. . . [every Chopin lover will want to hear this CD:] the performances are that distinguished. They start with an exceptionally flexible Third Impromptu, in which Freire teases out its voices like a cat playing with a ball of yarn. The Fourth Ballade opens luminously . . . [Freire's version] is captivating. His "Berceuse" is tender and reflective . . . [the Mazurkas] are filled with rhythmic elan and piquant colors . . . [in the "Heroic" Polonaise, Freire] summons a rich tone with remarkable ease . . . [Piano Concerto no. 2]: He takes charge with his first entrance in the opening movement. His use of the left hand conveys a great deal of dramatic punch. Freire portrays the composer in this movement as no shrinking violet, but an artist in the throes of passion . . . At times, as in Freire's string tremolo episode, he is almost breathless . . . Lionel Bringuier, in tune with his soloist, is vivid and dramatic . . . The sound engineering throughout the disc is very good, clear and open.
Beautifully recorded, open, tangible and unprocessed, leading up to the Concerto Nelson Freire gives an unaffected recital of Chopin solos that embrace a spontaneous, beguiling and eloquent Impromptu, a Ballade that is at once direct yet elusive and most sensitively realised with a range of colours and dynamics, then a dreamy Berceuse followed by a trio of Mazurkas that are respectively earthy, teasing and mercurial -- the music's complexities unravelled without denuding inherent enigmas -- and to round things up a Polonaise that is noble and pulsating. With a detailed and alert accompaniment from Lionel Bringuier and the Gürzenich Orchestra of Cologne, Freire continues to demonstrate why he is one of the most discriminating pianists around, for this account of the F-minor Piano Concerto -- lively and malleable in the first movement, distinguished by strength, affection and old-world charm, then hauntingly expressive in the nocturne-like Larghetto, and finally dancing vivaciously -- is the epitome of innate Chopin-playing, completing a release that is a winner.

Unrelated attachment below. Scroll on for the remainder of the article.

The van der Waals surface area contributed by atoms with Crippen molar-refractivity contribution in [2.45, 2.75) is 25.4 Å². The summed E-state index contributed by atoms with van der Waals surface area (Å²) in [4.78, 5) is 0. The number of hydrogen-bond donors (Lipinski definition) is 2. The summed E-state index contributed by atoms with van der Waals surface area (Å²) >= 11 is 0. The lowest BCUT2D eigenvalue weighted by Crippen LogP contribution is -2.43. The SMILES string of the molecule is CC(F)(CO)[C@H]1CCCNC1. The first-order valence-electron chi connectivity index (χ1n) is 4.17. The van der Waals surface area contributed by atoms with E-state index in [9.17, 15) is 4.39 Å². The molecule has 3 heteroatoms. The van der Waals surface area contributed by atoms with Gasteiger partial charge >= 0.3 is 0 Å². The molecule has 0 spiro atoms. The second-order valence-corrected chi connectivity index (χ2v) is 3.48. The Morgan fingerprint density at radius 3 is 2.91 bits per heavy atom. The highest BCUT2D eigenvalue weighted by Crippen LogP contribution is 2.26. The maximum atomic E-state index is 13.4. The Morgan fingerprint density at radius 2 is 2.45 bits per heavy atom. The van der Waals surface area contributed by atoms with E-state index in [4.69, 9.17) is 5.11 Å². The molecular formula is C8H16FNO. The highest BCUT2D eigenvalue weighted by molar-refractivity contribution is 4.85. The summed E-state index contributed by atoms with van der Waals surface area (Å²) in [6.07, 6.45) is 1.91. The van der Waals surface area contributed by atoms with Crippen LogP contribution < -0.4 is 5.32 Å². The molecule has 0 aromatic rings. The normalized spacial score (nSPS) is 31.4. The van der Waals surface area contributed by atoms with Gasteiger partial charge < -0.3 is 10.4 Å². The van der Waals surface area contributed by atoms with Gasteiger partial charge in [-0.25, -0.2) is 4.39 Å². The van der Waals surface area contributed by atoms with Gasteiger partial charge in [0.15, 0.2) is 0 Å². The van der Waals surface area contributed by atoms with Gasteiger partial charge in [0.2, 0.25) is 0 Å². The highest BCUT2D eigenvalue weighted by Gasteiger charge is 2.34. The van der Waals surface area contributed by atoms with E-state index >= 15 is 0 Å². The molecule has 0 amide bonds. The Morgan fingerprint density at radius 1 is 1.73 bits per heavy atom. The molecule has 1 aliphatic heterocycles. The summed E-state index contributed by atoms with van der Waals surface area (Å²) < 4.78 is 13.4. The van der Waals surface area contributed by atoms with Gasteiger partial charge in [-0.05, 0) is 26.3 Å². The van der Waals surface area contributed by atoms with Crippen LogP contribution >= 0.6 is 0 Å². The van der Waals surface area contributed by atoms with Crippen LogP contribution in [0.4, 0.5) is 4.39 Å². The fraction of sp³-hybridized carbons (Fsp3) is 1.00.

Nelson Freire joue Chopin, la poésie męme . . . Chaque nouveau CD de Nelson Freire est un événement; celui-ci, entičrement dédié ŕ Chopin, ne fait pas exception ŕ la rčgle . . . On ne peut que saluer bien bas l'admirable sens du chant qui transfigure la simple "Berceuse" et fait de ces quatre minutes un pur enchantement. Que ce soit dans l'élégance des mazurkas ou de l'impromptu comme du "Larghetto" du concerto, c'est dans les moments les plus lyriques que le meilleur du musicien trouve ŕ s'exprimer . . . la perfection de la mise en place et surtout ce toucher magique font fondre l'auditeur . . . il faut reconnaître que le travail approfondi de Lionel Bringuier parvient ŕ mettre en valeur la finesse d'une orchestration moins rustique qu'on ne le dit trop souvent. Attentif ŕ son prestigieux soliste, il ne bride en tout cas jamais son expression et concourt ŕ l'éblouissante réussite de cet enregistrement. Une merveille, vraiment!
. . . la partie soliste montre un Nelson Freire au jeu toujours aussi passionnant. Une respiration continue volant au-dessus des basses dans l'Impromptu no. 3, un talent de conteur hors pair dans la Ballade no 4 al lié ŕ des phrasés sans concession, parfois farouches mais remplis de poésie . . . Peu idiomatiques, les trois mazurkas de l'Opus 50 nous tiennent cependant en haleine, notamment la fameuse troisičme, "Mazurka-Fantaisie" selon le mot de Guy Sacre, dont Freire se plait ŕ exacerber les humeurs avec quelques retards rythmiques venus tout droit de la bossa nova . . . [Piano Concerto no. 2]: le Larghetto central, oů la sonorité enjoleuse et charnue du pianiste nous laisse toujours bouche bée (et quels trilles!).